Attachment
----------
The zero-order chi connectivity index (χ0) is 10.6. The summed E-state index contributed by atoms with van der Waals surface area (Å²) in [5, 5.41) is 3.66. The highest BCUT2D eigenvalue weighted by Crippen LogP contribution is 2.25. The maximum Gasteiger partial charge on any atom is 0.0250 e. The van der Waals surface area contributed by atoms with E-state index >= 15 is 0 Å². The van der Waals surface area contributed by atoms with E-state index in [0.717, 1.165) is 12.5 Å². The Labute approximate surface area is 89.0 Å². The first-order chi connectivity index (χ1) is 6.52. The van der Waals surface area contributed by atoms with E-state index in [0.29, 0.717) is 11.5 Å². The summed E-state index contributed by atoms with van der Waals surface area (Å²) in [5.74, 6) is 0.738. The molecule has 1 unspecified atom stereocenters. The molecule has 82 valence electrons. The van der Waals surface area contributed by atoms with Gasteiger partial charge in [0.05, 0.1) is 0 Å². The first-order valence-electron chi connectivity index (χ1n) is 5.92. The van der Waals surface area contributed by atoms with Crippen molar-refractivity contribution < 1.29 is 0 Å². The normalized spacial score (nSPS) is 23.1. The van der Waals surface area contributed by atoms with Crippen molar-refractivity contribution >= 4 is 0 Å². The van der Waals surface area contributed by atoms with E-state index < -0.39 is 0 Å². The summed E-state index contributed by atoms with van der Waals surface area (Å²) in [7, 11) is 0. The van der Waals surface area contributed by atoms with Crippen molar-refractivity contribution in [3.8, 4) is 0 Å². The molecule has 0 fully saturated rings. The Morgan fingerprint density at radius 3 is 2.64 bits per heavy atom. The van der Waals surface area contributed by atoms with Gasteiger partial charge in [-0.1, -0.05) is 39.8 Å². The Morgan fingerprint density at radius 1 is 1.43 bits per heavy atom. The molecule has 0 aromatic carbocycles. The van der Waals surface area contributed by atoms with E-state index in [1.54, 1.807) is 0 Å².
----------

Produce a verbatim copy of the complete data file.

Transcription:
The zero-order chi connectivity index (χ0) is 10.6. The summed E-state index contributed by atoms with van der Waals surface area (Å²) in [5, 5.41) is 3.66. The highest BCUT2D eigenvalue weighted by Crippen LogP contribution is 2.25. The maximum Gasteiger partial charge on any atom is 0.0250 e. The van der Waals surface area contributed by atoms with E-state index >= 15 is 0 Å². The van der Waals surface area contributed by atoms with E-state index in [0.717, 1.165) is 12.5 Å². The Labute approximate surface area is 89.0 Å². The first-order chi connectivity index (χ1) is 6.52. The van der Waals surface area contributed by atoms with E-state index in [0.29, 0.717) is 11.5 Å². The summed E-state index contributed by atoms with van der Waals surface area (Å²) in [5.74, 6) is 0.738. The molecule has 1 unspecified atom stereocenters. The molecule has 82 valence electrons. The van der Waals surface area contributed by atoms with Gasteiger partial charge in [0.05, 0.1) is 0 Å². The first-order valence-electron chi connectivity index (χ1n) is 5.92. The van der Waals surface area contributed by atoms with Crippen molar-refractivity contribution < 1.29 is 0 Å². The normalized spacial score (nSPS) is 23.1. The van der Waals surface area contributed by atoms with Crippen molar-refractivity contribution >= 4 is 0 Å². The van der Waals surface area contributed by atoms with E-state index < -0.39 is 0 Å². The summed E-state index contributed by atoms with van der Waals surface area (Å²) in [7, 11) is 0. The van der Waals surface area contributed by atoms with Crippen molar-refractivity contribution in [3.8, 4) is 0 Å². The molecule has 0 fully saturated rings. The Morgan fingerprint density at radius 3 is 2.64 bits per heavy atom. The van der Waals surface area contributed by atoms with Gasteiger partial charge in [-0.1, -0.05) is 39.8 Å². The Morgan fingerprint density at radius 1 is 1.43 bits per heavy atom. The molecule has 0 aromatic carbocycles. The van der Waals surface area contributed by atoms with E-state index in [1.54, 1.807) is 0 Å².